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JOURNAL

Cancer Informatics

Significant Prognostic Features and Patterns of Somatic Mutations in Human Cancers

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Cancer Informatics 2017:16 1176935117691267

Original Research

Published on 20 Feb 2017

DOI: 10.1177/1176935117691267


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Abstract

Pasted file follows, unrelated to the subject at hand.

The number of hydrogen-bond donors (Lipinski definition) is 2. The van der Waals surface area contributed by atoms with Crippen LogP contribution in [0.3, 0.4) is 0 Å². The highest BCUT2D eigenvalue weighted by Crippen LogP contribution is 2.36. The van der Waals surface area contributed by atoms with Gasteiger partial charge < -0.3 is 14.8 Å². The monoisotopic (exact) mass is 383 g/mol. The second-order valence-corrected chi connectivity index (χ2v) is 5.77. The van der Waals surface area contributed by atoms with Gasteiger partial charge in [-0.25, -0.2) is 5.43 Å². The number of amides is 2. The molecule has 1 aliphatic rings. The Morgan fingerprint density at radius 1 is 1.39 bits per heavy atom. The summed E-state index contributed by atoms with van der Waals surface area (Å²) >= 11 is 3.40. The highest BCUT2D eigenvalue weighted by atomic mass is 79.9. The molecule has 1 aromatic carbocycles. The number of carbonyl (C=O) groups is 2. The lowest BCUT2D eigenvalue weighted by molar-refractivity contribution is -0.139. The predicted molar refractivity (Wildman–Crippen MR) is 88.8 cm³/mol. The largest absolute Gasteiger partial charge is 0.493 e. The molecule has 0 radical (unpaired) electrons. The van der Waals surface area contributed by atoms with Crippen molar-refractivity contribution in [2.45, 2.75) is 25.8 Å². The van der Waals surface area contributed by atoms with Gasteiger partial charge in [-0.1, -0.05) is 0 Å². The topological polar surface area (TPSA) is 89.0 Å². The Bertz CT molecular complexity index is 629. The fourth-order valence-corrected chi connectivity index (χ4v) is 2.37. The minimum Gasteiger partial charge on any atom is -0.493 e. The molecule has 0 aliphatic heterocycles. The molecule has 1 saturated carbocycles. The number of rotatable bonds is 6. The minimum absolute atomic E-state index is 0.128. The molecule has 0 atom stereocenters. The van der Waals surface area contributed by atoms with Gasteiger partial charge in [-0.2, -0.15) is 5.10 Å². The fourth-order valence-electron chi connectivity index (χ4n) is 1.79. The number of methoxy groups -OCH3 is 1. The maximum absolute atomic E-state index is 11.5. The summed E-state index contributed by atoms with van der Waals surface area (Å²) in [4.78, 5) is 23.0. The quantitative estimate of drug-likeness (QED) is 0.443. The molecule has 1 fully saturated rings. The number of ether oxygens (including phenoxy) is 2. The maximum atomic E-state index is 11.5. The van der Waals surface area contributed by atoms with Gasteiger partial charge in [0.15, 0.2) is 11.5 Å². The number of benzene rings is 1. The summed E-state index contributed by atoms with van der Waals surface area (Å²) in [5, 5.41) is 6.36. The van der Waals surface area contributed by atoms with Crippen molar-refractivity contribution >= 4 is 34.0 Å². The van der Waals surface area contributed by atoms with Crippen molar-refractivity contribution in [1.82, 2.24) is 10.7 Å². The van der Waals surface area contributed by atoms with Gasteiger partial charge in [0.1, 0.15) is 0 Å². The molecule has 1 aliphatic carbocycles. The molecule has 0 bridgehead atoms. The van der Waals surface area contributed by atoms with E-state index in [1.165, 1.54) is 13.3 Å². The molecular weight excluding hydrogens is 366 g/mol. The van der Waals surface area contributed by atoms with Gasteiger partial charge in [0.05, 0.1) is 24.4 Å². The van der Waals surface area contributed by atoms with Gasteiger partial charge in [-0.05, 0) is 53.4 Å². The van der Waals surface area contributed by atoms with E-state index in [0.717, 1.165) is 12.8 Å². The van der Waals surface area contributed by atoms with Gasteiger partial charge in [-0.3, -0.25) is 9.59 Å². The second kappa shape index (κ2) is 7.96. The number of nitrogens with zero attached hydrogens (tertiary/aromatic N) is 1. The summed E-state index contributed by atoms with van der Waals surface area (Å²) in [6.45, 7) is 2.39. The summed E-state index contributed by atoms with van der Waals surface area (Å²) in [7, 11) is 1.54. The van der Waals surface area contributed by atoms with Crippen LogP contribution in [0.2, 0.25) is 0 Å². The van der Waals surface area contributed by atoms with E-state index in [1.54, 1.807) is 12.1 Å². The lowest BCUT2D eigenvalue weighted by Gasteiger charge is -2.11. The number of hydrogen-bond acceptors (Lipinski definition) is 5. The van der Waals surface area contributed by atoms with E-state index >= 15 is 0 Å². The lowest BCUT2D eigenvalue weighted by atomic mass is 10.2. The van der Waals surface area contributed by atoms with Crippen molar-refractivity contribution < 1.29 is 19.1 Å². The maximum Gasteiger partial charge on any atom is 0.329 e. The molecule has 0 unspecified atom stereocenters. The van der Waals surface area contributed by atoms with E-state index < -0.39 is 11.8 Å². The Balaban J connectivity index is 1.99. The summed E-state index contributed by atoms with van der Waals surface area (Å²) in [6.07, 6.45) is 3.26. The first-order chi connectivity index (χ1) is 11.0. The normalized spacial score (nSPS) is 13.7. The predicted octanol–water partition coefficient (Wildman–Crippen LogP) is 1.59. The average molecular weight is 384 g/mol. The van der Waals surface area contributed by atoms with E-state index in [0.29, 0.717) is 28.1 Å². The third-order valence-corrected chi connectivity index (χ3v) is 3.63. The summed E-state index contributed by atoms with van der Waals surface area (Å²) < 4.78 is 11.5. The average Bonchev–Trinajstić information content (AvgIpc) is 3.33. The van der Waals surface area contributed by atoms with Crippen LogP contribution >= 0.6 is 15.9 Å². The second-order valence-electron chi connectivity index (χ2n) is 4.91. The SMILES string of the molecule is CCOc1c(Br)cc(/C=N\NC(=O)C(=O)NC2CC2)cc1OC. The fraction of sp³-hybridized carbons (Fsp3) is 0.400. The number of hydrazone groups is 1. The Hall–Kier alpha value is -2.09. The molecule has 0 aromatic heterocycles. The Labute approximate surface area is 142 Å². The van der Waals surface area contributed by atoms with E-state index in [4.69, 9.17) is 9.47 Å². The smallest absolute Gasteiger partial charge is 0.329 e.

TP53 is the most frequently altered gene in human cancers. Numerous retrospective studies have related its mutation and abnormal p53 protein expression to poor patient survival. Nonetheless, the clinical significance of TP53 (p53) status has been a controversial issue. In this work, we aimed to characterize TP53 somatic mutations in tumor cells across multiple cancer types, primarily focusing on several less investigated features of the mutation spectra, and determine their prognostic implications. We performed an integrative study on the clinically annotated genomic data released by The Cancer Genome Atlas. Standard statistical methods, such as the Cox proportional hazards model and logistic regression, were used. This study resulted in several novel findings. They include the following: (1) similar to previously reported cases in breast cancer, the mutations in exons 1 to 4 of TP53 were more lethal than those in exons 5 to 9 for the patients with lung adenocarcinomas; (2) TP53 mutants tended to be negatively selected in mammalian evolution, but the evolutionary conservation had various clinical implications for different cancers; (3) conserved correlation patterns (ie, consistent co-occurrence or consistent mutual exclusivity) between TP53 mutations and the alterations in several other cancer genes (ie, PIK3CA, PTEN, KRAS, APC, CDKN2A, and ATM) were present in several cancers in which prognosis was associated with TP53 status and/or the mutational characteristics; (4) among TP53-mutated tumors, the total mutation burden in other driver genes was a predictive signature (P < .05, false discovery rate <0.11) for better patient survival outcome in several cancer types, including glioblastoma multiforme. Among these findings, the fourth is of special significance as it suggested the potential existence of epistatic interaction effects among the mutations in different cancer driver genes on clinical outcomes.



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